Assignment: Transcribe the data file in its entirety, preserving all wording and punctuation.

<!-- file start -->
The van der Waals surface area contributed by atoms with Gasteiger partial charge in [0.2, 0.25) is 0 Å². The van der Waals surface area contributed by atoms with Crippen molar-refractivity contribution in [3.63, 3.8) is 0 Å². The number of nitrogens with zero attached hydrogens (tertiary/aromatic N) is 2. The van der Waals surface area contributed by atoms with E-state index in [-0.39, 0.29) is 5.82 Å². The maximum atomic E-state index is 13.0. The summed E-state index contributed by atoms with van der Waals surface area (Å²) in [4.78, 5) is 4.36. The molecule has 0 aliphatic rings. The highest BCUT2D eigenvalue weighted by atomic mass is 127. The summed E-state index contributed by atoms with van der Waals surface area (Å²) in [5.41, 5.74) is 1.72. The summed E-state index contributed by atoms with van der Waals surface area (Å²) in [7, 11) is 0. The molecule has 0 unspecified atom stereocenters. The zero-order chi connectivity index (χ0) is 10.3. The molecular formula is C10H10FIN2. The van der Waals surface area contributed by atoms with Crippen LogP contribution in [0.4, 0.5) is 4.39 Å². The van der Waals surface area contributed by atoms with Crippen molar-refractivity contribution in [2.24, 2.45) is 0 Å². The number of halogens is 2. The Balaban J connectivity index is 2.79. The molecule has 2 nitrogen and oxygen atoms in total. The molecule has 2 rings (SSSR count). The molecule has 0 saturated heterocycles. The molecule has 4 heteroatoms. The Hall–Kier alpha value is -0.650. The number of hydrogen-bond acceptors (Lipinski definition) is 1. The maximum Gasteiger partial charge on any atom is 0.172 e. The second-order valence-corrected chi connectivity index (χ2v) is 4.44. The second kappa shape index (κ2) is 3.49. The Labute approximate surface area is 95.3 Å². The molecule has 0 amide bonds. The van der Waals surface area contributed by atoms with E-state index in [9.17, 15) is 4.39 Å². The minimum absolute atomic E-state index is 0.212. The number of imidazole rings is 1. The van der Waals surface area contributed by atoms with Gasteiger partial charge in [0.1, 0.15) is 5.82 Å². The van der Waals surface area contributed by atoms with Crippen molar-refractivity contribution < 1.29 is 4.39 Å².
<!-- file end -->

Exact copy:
The van der Waals surface area contributed by atoms with Gasteiger partial charge in [0.2, 0.25) is 0 Å². The van der Waals surface area contributed by atoms with Crippen molar-refractivity contribution in [3.63, 3.8) is 0 Å². The number of nitrogens with zero attached hydrogens (tertiary/aromatic N) is 2. The van der Waals surface area contributed by atoms with E-state index in [-0.39, 0.29) is 5.82 Å². The maximum atomic E-state index is 13.0. The summed E-state index contributed by atoms with van der Waals surface area (Å²) in [4.78, 5) is 4.36. The molecule has 0 aliphatic rings. The highest BCUT2D eigenvalue weighted by atomic mass is 127. The summed E-state index contributed by atoms with van der Waals surface area (Å²) in [5.41, 5.74) is 1.72. The summed E-state index contributed by atoms with van der Waals surface area (Å²) in [7, 11) is 0. The molecule has 0 unspecified atom stereocenters. The zero-order chi connectivity index (χ0) is 10.3. The molecular formula is C10H10FIN2. The van der Waals surface area contributed by atoms with Crippen LogP contribution in [0.4, 0.5) is 4.39 Å². The van der Waals surface area contributed by atoms with Crippen molar-refractivity contribution in [2.24, 2.45) is 0 Å². The number of halogens is 2. The Balaban J connectivity index is 2.79. The molecule has 2 nitrogen and oxygen atoms in total. The molecule has 2 rings (SSSR count). The molecule has 0 saturated heterocycles. The molecule has 4 heteroatoms. The Hall–Kier alpha value is -0.650. The number of hydrogen-bond acceptors (Lipinski definition) is 1. The maximum Gasteiger partial charge on any atom is 0.172 e. The second-order valence-corrected chi connectivity index (χ2v) is 4.44. The second kappa shape index (κ2) is 3.49. The Labute approximate surface area is 95.3 Å². The molecule has 0 amide bonds. The van der Waals surface area contributed by atoms with E-state index in [9.17, 15) is 4.39 Å². The minimum absolute atomic E-state index is 0.212. The number of imidazole rings is 1. The van der Waals surface area contributed by atoms with Gasteiger partial charge in [0.1, 0.15) is 5.82 Å². The van der Waals surface area contributed by atoms with Crippen molar-refractivity contribution < 1.29 is 4.39 Å².